5 Things Formula Feeding Moms Need
There are many reasons a parent might consider feeding their baby formula. From poor weight gain to low milk supply to food allergies and special needs, formula is used by many families all across the world. Despite the fact that formula use is incredibly common, there’s a lot of myths and conflicting information out there for parents to sort through. Here are five facts that formula feeding moms should know.
Formula is Not Sterile
Many mothers are unaware that powdered formula has not been sterilised before being packaged. In fact, the World Health Organisation warns that unsterilised formula may contain harmful bacteria that could potentially make your baby sick. There’s a common belief that preparing formula is as simple as adding the powder to some water and shaking it up. But in order to sterilise the formula and ensure that all that harmful bacteria is killed off, mothers should be boiling the water they use during a formula feed.
To prepare the formula properly, WHO recommends that the mother begin to boil water. The easiest and most convenient method would be to use an electric kettle is a kettle with its own heating element, meaning the water will be boiled without a stove.
It’s very important that the formula is added to the water while it’s still boiling in order to kill off any bacteria that may be present. It’s also a good idea for the mother to wash her hands thoroughly before handling any formula. Mix the formula and the water by shaking the bottle, then run cold water over it to cool it. Always test the temperature of the milk before feeding it to the baby.
Formula Fed Babies Have Different Poop
There’s a difference in composition between breast milk and formula causing differences in digestion. One of the biggest ways digestion differs between breastfed and formula fed babies is in their diapers. Formula poop is different than breastmilk poop.
Breastfed babies will produce yellow or green stool with a mushy consistency and a slightly sweet smell. On the other hand, formula fed babies have a thicker stool that resembles peanut butter in texture. It is usually some variation of brown. Formula fed poop tends to be quite a bit more odorous than breastmilk poop. Breastfed babies also tend to poop more frequently than formula fed babies. It can be as much as ten times a day and often right after a feeding.
Formula Digests Slower than Breastmilk
Because of the difference in composition between formula and breastmilk, infant formula is digested at a much slower rate than breastmilk is. The fact that formula takes longer to digest is part of the reason why there’s a prevalent myth that formula fed babies sleep longer than breastfed babies. The truth is that both breastfed and formula fed babies sleep about the same amount of time. Formula fed babies simply tend to go longer between feeds. The slower digestion rate could be a contributing factor to the difference in stools between breastfed and formula fed babies.
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There Are Different Formulas for Many Ailments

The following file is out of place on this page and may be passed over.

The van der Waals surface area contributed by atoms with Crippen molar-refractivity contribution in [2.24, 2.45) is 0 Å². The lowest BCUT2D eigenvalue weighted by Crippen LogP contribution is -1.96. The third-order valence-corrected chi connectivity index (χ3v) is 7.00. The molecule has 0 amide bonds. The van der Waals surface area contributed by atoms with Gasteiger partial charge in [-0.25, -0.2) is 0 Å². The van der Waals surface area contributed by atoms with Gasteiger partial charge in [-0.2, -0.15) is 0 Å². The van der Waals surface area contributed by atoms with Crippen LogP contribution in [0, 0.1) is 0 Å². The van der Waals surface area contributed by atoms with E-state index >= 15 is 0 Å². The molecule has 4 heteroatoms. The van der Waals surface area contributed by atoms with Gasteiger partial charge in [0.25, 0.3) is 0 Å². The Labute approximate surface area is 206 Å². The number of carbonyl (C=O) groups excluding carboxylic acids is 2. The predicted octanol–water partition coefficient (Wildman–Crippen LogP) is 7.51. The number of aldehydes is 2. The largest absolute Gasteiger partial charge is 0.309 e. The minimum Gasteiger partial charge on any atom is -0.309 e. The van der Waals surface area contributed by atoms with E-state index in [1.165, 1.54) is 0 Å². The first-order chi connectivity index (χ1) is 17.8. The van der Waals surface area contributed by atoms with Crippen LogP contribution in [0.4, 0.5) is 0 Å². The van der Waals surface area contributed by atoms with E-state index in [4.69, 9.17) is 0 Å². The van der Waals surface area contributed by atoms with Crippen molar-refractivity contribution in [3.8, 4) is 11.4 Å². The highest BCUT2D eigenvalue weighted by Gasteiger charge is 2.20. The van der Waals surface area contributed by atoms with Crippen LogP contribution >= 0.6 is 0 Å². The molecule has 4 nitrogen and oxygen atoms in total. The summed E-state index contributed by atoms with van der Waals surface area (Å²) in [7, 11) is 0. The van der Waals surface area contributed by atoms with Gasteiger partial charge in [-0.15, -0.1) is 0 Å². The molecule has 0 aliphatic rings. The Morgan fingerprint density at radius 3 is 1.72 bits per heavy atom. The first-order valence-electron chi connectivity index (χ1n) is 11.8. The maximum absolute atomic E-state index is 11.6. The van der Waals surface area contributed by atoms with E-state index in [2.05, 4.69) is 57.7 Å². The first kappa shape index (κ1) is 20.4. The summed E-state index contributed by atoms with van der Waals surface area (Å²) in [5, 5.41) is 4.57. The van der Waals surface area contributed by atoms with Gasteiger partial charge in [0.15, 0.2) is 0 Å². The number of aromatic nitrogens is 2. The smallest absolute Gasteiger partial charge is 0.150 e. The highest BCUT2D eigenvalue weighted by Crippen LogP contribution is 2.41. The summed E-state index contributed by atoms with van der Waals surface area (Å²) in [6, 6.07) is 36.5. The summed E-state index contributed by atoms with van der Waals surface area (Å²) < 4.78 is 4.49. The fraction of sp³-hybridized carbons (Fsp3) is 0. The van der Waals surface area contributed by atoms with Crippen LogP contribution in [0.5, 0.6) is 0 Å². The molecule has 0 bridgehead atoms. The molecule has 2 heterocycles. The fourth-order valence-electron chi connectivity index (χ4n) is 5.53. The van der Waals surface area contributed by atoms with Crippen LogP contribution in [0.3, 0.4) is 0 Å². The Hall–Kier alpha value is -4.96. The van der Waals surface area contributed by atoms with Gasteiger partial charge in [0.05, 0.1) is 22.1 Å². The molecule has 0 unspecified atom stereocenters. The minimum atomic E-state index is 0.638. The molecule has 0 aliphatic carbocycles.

Every baby is different and many infants are born with needs that affect what they are fed. Walking down the formula aisle at any grocery store, a mother will be confronted with dozens of different types of formula. While most of those formula canisters will be roughly the same, some were created for a specific purpose.
For babies born with allergies to cow’s milk, there are a few brands that offer non-dairy formula, usually in soy form. For babies with a variety of allergies, there are a few types of hypoallergenic formulas that can be used instead. These formulas are hypoallergenic because the proteins in the formula have already been broken down, making them easy to digest.
Another common ailment facing babies is infant reflux. Infant reflux is a condition where food backs up through the oesophagus instead of being digested. Luckily, there’s a simple solution that can help babies with this issue. There are a few formulas on the market that have a thickener added to them, making it harder for the formula to back up out of the stomach.
You Can Mimic Breastfeeding While Formula Feeding
Many women who formula feed due to an inability to breastfeed worry that they may be missing out on a quality bonding experience with their baby. However, it’s pretty easy to recreate the experience of breastfeeding while still using formula.
With a bottle, this can be done using a method known as pace feeding. Pace feeding is a method of feeding that is specifically paced in order to recreate the way a baby would feed at the breast. During pace feeding, the parent holds the bottle horizontally to slow the flow of the milk and force the baby to actively suckle, the same way they would at the breast.
Mothers who don’t produce enough milk to breastfeed can still feed their baby at their breast as well. This is done using a supplemental nursing system. A supplemental nursing system uses a tube placed on the nipple of the mother to feed the baby formula while the baby nurses.
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